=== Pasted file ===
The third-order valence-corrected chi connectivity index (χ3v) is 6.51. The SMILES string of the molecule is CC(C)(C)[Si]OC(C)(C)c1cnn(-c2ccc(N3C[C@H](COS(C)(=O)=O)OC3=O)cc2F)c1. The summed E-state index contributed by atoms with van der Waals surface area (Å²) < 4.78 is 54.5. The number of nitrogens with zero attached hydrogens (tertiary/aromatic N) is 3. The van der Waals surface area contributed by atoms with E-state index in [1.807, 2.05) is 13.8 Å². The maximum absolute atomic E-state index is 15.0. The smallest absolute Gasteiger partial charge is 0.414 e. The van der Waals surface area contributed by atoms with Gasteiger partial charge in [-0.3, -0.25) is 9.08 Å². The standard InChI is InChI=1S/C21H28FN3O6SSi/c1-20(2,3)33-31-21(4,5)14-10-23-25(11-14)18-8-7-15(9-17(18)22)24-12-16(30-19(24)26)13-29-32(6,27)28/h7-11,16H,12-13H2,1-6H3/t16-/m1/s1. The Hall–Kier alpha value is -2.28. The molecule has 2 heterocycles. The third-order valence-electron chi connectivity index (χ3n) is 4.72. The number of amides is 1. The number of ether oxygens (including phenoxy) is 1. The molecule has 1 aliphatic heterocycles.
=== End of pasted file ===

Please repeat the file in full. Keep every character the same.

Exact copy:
The third-order valence-corrected chi connectivity index (χ3v) is 6.51. The SMILES string of the molecule is CC(C)(C)[Si]OC(C)(C)c1cnn(-c2ccc(N3C[C@H](COS(C)(=O)=O)OC3=O)cc2F)c1. The summed E-state index contributed by atoms with van der Waals surface area (Å²) < 4.78 is 54.5. The number of nitrogens with zero attached hydrogens (tertiary/aromatic N) is 3. The van der Waals surface area contributed by atoms with E-state index in [1.807, 2.05) is 13.8 Å². The maximum absolute atomic E-state index is 15.0. The smallest absolute Gasteiger partial charge is 0.414 e. The van der Waals surface area contributed by atoms with Gasteiger partial charge in [-0.3, -0.25) is 9.08 Å². The standard InChI is InChI=1S/C21H28FN3O6SSi/c1-20(2,3)33-31-21(4,5)14-10-23-25(11-14)18-8-7-15(9-17(18)22)24-12-16(30-19(24)26)13-29-32(6,27)28/h7-11,16H,12-13H2,1-6H3/t16-/m1/s1. The Hall–Kier alpha value is -2.28. The molecule has 2 heterocycles. The third-order valence-electron chi connectivity index (χ3n) is 4.72. The number of amides is 1. The number of ether oxygens (including phenoxy) is 1. The molecule has 1 aliphatic heterocycles.